There must be something about Hearthstone that cannot be said for other new releases in the past few months. During its closed beta, the game has been touted as a possible legitimate eSport, with independent tournaments and competitive games watched by the thousands on Twitch. Access to the game was limited for a very long time and beta keys were so valuable that they even fetched as much as $100 on eBay.
So, what exactly makes this collectible card game so special? The graphics isn’t something to be excited about; and the gameplay isn’t groundbreaking. Its client is still filled with bugs and crashes, cards are still limited, and the friend and chat system are as terrible as it has always been. Ultimately, though, none of these matter because at its core, Blizzard’s newest creation is a game that has depth – even more depth than Diablo III could ever offer, dare we say.
What Hearthstone Did that HEX Didn’t
After playing about two to five hours a day for two weeks since I received my precious beta key, I can say that I have memorized what each and every card does. I can already make advanced combos without thinking too hard. I have devised strategies on how to effectively mulligan my hand. Should I hit the face or hit the cards? These are basic strategies that are surprisingly easy for anyone to learn. Blizzard’s small team of Hearthstone developers obviously went for the more logical approach – design a game with simple, easy-to-understand mechanics without sacrificing depth.
This is where, I believe, Cryptozoic’s HEX: Shards of Fate got it wrong. With Magic: The Gathering as the Bible of all things about online and offline card games, the challenge is to create something unique but not alienating. Hearthstone is very much similar to Magic: The Gathering, but in a more casual setting. Magic has evolved into a highly complex game, which frankly, created a barrier between the long-time enthusiasts and those new to the Magic universe. Hearthstone settled on less clutter during release, while HEX opted for a more convoluted system.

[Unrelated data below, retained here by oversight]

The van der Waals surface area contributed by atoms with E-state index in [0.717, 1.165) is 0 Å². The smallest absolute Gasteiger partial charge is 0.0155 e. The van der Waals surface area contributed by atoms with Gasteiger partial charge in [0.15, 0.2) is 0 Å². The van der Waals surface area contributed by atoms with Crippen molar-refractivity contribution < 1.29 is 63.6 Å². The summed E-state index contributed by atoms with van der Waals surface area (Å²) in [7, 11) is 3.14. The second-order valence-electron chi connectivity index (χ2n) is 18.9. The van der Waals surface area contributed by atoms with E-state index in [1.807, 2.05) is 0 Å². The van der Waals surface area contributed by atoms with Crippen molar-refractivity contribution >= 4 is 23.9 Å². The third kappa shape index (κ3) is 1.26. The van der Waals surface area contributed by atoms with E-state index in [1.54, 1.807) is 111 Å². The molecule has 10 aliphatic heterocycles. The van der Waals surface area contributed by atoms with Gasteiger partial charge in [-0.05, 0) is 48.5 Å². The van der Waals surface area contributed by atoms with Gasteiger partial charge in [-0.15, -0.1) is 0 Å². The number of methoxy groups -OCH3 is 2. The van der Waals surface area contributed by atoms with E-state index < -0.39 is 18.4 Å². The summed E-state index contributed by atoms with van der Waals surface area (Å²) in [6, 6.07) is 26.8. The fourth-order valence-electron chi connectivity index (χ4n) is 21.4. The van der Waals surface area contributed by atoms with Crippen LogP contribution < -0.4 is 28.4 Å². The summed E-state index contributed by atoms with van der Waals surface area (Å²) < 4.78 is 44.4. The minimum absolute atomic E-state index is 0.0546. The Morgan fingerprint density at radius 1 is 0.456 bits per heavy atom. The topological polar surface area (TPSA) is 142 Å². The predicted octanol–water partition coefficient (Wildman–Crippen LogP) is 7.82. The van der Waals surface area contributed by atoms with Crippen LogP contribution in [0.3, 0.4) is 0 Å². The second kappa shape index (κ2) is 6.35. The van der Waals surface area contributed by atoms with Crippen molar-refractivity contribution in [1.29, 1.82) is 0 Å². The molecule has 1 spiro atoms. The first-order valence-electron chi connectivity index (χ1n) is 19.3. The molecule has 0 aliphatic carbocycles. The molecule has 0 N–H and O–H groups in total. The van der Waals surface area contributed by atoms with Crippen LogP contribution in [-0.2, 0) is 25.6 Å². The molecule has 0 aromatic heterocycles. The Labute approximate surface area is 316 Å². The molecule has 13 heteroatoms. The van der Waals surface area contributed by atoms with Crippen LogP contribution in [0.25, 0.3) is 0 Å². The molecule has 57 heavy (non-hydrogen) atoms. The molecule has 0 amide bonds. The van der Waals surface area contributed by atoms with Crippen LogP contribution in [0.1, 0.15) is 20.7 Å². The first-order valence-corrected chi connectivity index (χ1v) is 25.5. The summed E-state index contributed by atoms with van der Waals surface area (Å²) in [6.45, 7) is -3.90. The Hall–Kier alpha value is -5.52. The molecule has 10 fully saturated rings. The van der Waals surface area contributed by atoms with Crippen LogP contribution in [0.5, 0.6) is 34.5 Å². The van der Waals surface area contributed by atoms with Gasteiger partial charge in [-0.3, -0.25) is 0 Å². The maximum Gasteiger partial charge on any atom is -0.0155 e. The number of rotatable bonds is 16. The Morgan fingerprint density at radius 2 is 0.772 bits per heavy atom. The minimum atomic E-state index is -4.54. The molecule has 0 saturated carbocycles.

To give credit, I acknowledge how HEX is incorporating many elements of a traditional RPG to this untapped genre. However, on a mechanics perspective, nothing really stands out as an innovation. Such a shame for a game that had so much promise, only to be riddled with overly complicated rules such as tapping, resources, and the battlefield itself, which do nothing but remind players how Magic: The Gathering is a much superior game than this one. Hearthstone, while very familiar, is light and whimsical. The card text is easy to learn. It doesn’t take more than ten seconds to figure out what a Deathrattle, Windfury, or Taunt mechanic interacts with each other.
The great thing about this design philosophy (of maintaining a simple gameplay paired with vibrant aesthetics) is obviously an answer to the video game industry’s inevitable paradigm shift.
Blizzard announced in the past that Hearthstone will be available for the iOS platform. No surprises here, since everything on the board – the cards, the pegs, even the backgrounds, seem like they were made for fingers to tap on. The fantastic animations work wonders on the iPhone 5S. While the card effects may not look special for casual PC users, those who will take advantage of the smartphone’s A7 chip (a desktop-class processor as mentioned in O2’s feature of the phone) will definitely notice the effort animators have put into it.
HEX and Might & Magic: Duel of Champions haven’t announced any mobile functionality, but it’s pretty safe to say that we should be expecting it. As Blizzard released the game for open beta and gears up for mobile users a few months from now, a new era will be starting. Video game titans will perhaps recognize the mobile market as a viable place to venture into. High-quality games such as Blizzard’s Hearthstone might be the first step for others to follow.
As of the moment, it seems like the game is continuing to impress more and more players. What World of Warcraft did in the realm of massive multimedia online role-playing games, Hearthstone: Heroes of Warcraft could possibly do for the smaller but equally exciting world of card games.
About the Author
Taylor Jennings is a passionate video gamer and freelance writer. He spends most of his time browsing the internet for great titles to critique, new blogs to write for, and new achievements to complete on Xbox Live. Talk to him on Twitter.